Things I Learned Post Laparoscopic Hysterectomy

The Truth About Recovery

It’s been 12 weeks since my laparoscopic hysterectomy and let me say, post surgery has not been easy, but the recovery room was even worse!

The recovery room instructions they gave were so vague and in truth, not all that helpful. So, instead of having anyone else go through what I went through, here’s my Do’s and Don’t’s list.

Some of the things I learned in the recovery room will be useful for any of you contemplating getting a laparoscopic hysterectomy.

The Don’ts for Post Laparoscopic Hysterectomy

Don’t let the nurses treat you like you’re crazy or dumb. Only you know what your body is feeling, so only you know what your body is capable of doing post surgery. While in the recovery room, the nurses kept screaming in my face to sit-up and stand-up. I kept saying “I can’t” and “No. Stop.” but they were expecting my doped up brain to fully mobilize. They kept me under general anesthesia for 3 hours! What did they think would happen? Sitting up and standing up were like climbing Mt. Everest with no legs. Pretty much impossible without help. They literally dragged me from the bed to the bathroom to pee. Then they left me standing on my own and within a second, I fell backwards onto the toilet and got hurt. According to the doctors, this was because they needed to make sure my system was “OK” but I can tell you, my system was not responding.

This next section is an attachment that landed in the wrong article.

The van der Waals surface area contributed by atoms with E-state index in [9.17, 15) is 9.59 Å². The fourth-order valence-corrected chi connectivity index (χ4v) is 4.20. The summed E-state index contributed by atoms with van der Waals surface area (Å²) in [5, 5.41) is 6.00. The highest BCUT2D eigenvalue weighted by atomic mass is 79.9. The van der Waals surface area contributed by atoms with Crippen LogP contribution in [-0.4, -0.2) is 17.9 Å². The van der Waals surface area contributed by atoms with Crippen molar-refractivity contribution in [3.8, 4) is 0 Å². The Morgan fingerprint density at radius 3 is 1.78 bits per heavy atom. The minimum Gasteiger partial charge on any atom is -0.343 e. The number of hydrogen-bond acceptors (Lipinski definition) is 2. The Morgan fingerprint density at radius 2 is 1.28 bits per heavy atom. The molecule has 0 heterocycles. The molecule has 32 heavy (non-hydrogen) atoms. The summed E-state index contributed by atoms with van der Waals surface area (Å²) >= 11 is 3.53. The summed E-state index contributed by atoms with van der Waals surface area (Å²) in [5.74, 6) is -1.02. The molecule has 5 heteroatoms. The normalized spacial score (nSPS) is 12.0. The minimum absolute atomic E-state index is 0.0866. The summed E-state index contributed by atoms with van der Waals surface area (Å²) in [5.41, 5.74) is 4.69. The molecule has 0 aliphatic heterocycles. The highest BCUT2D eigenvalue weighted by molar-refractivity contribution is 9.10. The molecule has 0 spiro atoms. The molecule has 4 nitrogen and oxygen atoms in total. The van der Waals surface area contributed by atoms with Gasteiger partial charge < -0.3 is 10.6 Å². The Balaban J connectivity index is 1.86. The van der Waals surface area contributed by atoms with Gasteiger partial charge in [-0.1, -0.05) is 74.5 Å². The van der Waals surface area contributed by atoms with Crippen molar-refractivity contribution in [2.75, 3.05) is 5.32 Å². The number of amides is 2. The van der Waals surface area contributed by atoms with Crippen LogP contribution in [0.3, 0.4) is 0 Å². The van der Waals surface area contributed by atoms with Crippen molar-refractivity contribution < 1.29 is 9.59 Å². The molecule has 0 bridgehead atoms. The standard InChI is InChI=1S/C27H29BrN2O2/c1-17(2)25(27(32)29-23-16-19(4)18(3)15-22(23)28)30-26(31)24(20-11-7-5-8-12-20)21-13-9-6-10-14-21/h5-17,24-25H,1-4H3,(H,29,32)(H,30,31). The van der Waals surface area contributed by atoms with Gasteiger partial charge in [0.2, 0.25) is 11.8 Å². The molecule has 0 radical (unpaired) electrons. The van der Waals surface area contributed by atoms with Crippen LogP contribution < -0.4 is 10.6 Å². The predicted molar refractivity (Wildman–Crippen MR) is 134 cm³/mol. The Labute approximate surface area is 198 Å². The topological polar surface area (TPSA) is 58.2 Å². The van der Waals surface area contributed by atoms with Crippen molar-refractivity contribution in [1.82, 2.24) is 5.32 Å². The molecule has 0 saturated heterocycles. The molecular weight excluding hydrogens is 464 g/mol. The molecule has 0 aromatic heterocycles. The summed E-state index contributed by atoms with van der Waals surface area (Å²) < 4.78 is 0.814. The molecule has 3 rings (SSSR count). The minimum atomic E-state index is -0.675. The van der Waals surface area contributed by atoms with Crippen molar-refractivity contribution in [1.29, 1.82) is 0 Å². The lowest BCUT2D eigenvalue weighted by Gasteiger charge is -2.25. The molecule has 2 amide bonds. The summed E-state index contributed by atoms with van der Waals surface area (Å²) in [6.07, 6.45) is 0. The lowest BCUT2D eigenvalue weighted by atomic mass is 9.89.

Don’t attempt to do anything on your own immediately after the surgery, no matter how many hours have passed or what the nurses tell you. That includes things like walking or standing or trying to pee on your own. I trusted the nurses in the recovery room when they told me I didn’t need a catheter. Instead, whenever my bladder would fill up, my lower abdomen would immediately go into massive tremors and painful spasms. They made me sit on the toilet for thirty minutes to an hour in that kind of pain. They did that to me 3x before I finally flipped out and begged for a catheter. The doctor gave it to me without hesitation.

Don’t let the nurses treat you like your pain is too high or that you’re being a baby. I can’t believe I’m saying this, but my nurses were terrible at pain management. I had whole organs removed from my body and they acted like I was a toddler crying over not getting candy! The pain was so bad, I started puking in the bed. Only then, did they finally call my doctor to give me a higher dose of pain medication.

Don’t forget to get your doctor’s cell phone number before being discharged. I can’t tell how you many times I needed my doctor, after office hours. The first night home, I realized I didn’t have his cell phone number and I ended up back in the emergency room with a 104 fever and uncontrollable vomiting.